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The enterprise communications industry is fragmenting, a dynamic we’re seeing play out on the show floor at Enterprise Connect. The old CPE-focused platform just isn’t flexible enough to accommodate the pace of this change, so we’re seeing enterprises turn to cloud-based services to get the sort of quick wins that they hope will provide an immediate business benefit.

Take video conferencing. If your enterprise sees the opportunity for a quick business benefit by deploying video to dozens of offices, a cloud video provider like Zoom or BlueJeans can respond with a pretty appealing solution that lets you focus on that particular need, without you having to deal with the other elements of your communications environment—all of which may be developing (or stagnating) at a completely different pace.

The same goes for contact centers, which have been the leading application to move to the cloud; and also for discrete communications functions, which have driven the impressive growth of Communications Platform as a Service (CPaaS) providers like Twilio and the Nexmo subsidiary of Vonage.

That’s why the “traditional” Unified Communications as a Service (UCaaS) players—RingCentral, 8x8, Vonage, Fuze, and many others--have made intensive efforts to diversify their service offerings. (And yes, it does seem remarkable for an industry as young as UCaaS to have “traditional” players.) If you need to ditch your old PBX, these companies will sell you a straightforward cloud-based service that provides equivalent capabilities, to ease the transition. But all of them, to one degree or other, have expanded into contact center, CPaaS, and video, and can sell you any or all of these functions. They’re no longer just a PBX in the cloud.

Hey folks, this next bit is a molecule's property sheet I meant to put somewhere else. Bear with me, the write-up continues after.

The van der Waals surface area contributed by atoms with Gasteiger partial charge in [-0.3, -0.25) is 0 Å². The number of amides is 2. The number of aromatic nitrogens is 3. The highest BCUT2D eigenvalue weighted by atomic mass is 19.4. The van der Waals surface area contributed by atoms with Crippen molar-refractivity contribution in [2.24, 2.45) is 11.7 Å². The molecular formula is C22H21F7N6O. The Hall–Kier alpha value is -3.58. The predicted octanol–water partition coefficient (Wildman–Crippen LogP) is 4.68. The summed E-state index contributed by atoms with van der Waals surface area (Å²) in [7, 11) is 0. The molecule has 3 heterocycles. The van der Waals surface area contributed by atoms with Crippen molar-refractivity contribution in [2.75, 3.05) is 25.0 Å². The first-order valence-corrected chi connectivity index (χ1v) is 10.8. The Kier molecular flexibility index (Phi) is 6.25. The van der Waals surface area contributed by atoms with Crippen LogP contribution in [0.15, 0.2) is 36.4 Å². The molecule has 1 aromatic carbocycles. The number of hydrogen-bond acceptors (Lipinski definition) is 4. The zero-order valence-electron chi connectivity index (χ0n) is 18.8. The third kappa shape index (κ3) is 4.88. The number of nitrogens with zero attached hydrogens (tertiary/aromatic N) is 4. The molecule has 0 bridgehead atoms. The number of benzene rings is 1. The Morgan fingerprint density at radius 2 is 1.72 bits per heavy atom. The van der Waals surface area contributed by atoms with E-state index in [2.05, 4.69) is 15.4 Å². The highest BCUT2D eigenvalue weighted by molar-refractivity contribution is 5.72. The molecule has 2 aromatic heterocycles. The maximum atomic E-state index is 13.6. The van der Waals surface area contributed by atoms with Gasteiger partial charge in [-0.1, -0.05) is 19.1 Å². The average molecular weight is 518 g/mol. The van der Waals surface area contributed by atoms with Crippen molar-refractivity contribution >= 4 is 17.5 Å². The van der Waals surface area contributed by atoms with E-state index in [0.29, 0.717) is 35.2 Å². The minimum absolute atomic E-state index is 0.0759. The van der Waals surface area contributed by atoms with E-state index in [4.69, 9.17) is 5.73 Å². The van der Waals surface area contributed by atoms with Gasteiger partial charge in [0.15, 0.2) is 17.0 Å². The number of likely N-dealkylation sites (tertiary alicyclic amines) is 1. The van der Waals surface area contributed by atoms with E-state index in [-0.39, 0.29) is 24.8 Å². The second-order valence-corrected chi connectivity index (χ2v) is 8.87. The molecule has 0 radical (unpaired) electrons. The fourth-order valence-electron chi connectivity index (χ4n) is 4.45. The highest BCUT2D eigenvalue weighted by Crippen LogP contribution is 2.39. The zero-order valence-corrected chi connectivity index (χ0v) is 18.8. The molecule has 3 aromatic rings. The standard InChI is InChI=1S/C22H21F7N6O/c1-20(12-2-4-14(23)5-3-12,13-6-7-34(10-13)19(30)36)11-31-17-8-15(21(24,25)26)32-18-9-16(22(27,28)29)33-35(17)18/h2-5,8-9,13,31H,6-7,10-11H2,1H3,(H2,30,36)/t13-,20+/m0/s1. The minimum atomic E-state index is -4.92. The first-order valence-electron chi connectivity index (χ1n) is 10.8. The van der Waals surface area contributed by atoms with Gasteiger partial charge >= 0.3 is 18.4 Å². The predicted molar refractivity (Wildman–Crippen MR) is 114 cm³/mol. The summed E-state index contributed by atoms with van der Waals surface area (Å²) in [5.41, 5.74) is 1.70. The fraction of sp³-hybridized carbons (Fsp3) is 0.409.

The transition to the cloud has other implications for enterprise decision-makers. My colleagues Beth Schultz, Michelle Burbick, and I were talking with a consultant recently who described the changing nature of the vendor relationship he’s observing in the cloud transition. In the days when you selected a CPE platform vendor, it was critical to select a company you could truly work with as a partner—after all, if the thing lasted 20 years, that meant you could be shackling yourself to this company’s product and vision and business model for the better part of your career.

With a Cloud Communications provider, the equation is different. In theory, if you don’t like the service you’re getting from the first provider you chose, you can just switch to another. Our consultant friend noted that, in practice, it’s not that simple—though you probably still can extricate yourself from the relationship in far less time than you could with a CPE vendor. The overriding point is that the relationship will be different, and so you need to realistically assess what you’re getting into when you “partner” with a cloud vendor.

Every company’s experience with cloud-based communications is going to be different, but we wanted to see what the overall trends look like. That’s why Enterprise Connect’s editorial website, No Jitter, is surveying our audience to see what you think about cloud-based services, and how the cloud is affecting your enterprise communications and collaboration strategy. If you’re an enterprise decision-maker, we’d love to get your input. Please consider giving just a couple minutes of your time to take the survey. We’ll publish the results on No Jitter and also use them to help us make decisions about the program for Enterprise Connect Orlando 2019 (for which registration is about to open!).